But as foreboding as the forecast may be -- especially over the long term, as Social Security and Medicare are pushed to the edge of collapse -- the relative economic strength and leverage of the United States mean that cuts as steep and as fast-acting as Britain's can be averted. [The New York Times, 10/23/10]
Reality: Social Security And Medicare Projected To Affect The Budget In Fundamentally Different Ways
CBO: Social Security Payments Will Be Just Over 6 Percent Of GDP In 2035, "Reaching 6.3 Percent Of GDP In 2080." From CBO's June 2010 Long-Term Budget Outlook:
According to CBO's projections, the number of people age 65 or older will increase by 90 percent between now and 2035, compared with an increase of just 12 percent over that period in the number of people ages 20 to 64. Today, that older population is one-fifth the size of the younger population; at those rates of growth, it will be more than one-third the size of the younger group by 2035 (see Figure 3-2). About 92 million people will be collecting Social Security benefits in 2035, CBO projects, compared with 53 million who receive benefits today. Furthermore, the average benefit will have grown nearly as fast as GDP per person. CBO therefore estimates that, unless changes are made to Social Security, spending for the program will rise from 4.8 percent of GDP today to 6.2 percent by 2035. Spending for Social Security will then dip slightly to 5.9 percent as members of the large baby-boom generation die, but it will later turn upward again--reaching 6.3 percent of GDP in 2080--as a result of beneficiaries' increasing life spans. ["The Long-Term Budget Outlook," CBO.gov 6/10]
CBO: Medicare Payments Will Be 6 Percent Of GDP In 2035; 11 Percent In 2080. From CBO's June 2010 Long-Term Budget Outlook:
In 2010, federal spending on Medicare, Medicaid, and CHIP will amount to 5.5 percent of GDP, CBO expects, with Medicare accounting for 3.6 percent of GDP and federal spending on Medicaid and CHIP adding 1.9 percent of GDP.
Under the extended-baseline scenario, federal spending for those programs and for the exchange subsidies would total about 10 percent of GDP in 2035; about 6 percent would be for Medicare, and about 4 percent would be for Medicaid, CHIP, and the exchange subsidies (see Figure 2-2). Extrapolating to 2080, total federal spending on these major health care programs would reach about 17 percent of GDP: Medicare's share would be between 11 percent and 12 percent, and the share for Medicaid, CHIP, and the exchange subsidies would be between 5 and 6 percent. The figures for 2080 should be viewed with much more caution because of greater uncertainty involved in making such long-range projections. ["The Long-Term Budget Outlook," CBO.gov 6/10]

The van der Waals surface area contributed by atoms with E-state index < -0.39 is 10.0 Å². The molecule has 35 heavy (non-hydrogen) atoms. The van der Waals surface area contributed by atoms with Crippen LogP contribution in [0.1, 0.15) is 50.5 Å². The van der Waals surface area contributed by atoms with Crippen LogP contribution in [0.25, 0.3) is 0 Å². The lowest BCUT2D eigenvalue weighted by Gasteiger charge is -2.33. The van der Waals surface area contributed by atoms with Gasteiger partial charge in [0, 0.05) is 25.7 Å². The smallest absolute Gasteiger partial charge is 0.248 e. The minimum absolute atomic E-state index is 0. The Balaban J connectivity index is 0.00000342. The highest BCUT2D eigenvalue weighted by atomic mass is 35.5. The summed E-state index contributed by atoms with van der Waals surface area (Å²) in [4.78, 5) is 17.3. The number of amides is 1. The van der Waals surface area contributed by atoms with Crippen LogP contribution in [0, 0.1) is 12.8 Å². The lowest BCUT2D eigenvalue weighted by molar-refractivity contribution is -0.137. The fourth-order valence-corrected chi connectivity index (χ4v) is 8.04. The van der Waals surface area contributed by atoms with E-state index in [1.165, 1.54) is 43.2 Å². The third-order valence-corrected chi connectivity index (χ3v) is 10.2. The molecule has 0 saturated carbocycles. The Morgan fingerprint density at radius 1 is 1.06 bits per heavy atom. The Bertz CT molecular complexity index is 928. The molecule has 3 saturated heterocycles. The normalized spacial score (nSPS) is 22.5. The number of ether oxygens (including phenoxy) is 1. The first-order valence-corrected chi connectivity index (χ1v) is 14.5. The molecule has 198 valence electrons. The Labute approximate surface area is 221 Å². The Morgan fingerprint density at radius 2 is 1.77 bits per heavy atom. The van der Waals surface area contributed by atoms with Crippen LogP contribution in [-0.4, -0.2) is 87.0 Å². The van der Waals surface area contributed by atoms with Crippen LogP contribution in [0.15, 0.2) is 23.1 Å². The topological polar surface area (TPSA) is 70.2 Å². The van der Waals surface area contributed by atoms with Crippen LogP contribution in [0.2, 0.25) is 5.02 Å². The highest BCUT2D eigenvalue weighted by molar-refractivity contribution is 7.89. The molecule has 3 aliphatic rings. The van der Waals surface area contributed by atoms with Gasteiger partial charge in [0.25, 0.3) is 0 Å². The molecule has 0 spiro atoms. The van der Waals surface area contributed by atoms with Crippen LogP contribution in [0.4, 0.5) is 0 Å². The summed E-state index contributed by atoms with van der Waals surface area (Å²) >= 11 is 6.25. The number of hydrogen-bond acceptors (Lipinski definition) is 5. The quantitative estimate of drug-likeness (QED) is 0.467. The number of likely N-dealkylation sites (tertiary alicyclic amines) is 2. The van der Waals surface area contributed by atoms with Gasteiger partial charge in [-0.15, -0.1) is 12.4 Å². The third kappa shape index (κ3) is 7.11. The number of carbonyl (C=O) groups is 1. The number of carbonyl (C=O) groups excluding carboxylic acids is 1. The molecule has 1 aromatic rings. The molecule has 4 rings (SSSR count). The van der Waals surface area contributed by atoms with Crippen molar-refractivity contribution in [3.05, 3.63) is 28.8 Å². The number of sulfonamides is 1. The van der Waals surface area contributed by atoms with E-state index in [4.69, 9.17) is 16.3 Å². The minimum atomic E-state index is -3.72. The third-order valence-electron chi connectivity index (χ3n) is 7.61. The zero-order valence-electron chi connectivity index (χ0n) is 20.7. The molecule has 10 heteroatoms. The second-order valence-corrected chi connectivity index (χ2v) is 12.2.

EPI: "In Reality, Health Care Cost Inflation And Insufficient Tax Revenues Are By Far Our Biggest Long-Term Budget Challenges." From the EPI briefing paper by Ballantyne, Mishel, and Morrissey:
In reality, health care cost inflation and insufficient tax revenues are by far our biggest long-term budget challenges.
[Economic Policy Institute, 8/6/10]
Kaiser Family Foundation: Medicare Financing Comes From Payroll Taxes, General Revenue, Premiums, And A Tax On Social Security Benefits. From "Medicare Spending and Financing: A Primer," by the Kaiser Family Foundation:
In financing Medicare, the government draws from several sources of revenue: a dedicated Medicare payroll tax, general revenue (primarily federal income taxes), premiums collected from beneficiaries, a tax on Social Security benefits, and, since 2006, payments from states for the Medicare drug benefit, which shifted some state Medicaid program expenditures to Medicare (Exhibit 8).
Operationally, Medicare financing is conducted through two trust fund accounts. The Hospital Insurance (HI) Trust Fund finances inpatient hospital care other services covered under Medicare Part A, and the Supplementary Medical Insurance (SMI) Trust Fund finances physician and other services covered under Medicare Part B along with the Part D prescription drug benefit.
[Kaiser Family Foundation, Medicare Spending and Financing: A Primer, 2/14/11]
NASI: Social Security Trust Fund Financing Comes From "Contributions From Workers," "Interest On Treasury Securities Held By The Trust Funds," and "Income Taxes" On Higher-Earning Beneficiaries. From "Social Security Benefits, Finances and Policy Options: A Primer," by the National Academy of Social Insurance:
Where does the Social Security trust fund money come from?
Social Security contributions from workers and employers were about 82 percent of the trust fund's income in 2010. About 15 percent came from interest on Treasury securities held by the trust funds.
Income taxes that some beneficiaries pay on their benefits accounted for 3 percent of trust fund income. (Part of Social Security benefit income is subject to federal income taxes for single beneficiaries with countable income over $25,000 and for couples with such income over $32,000. Countable income includes half of Social Security plus all of most other sources of income.)
["Social Security Benefits, Finances and Policy Options: A Primer," NASI.org, 2/11]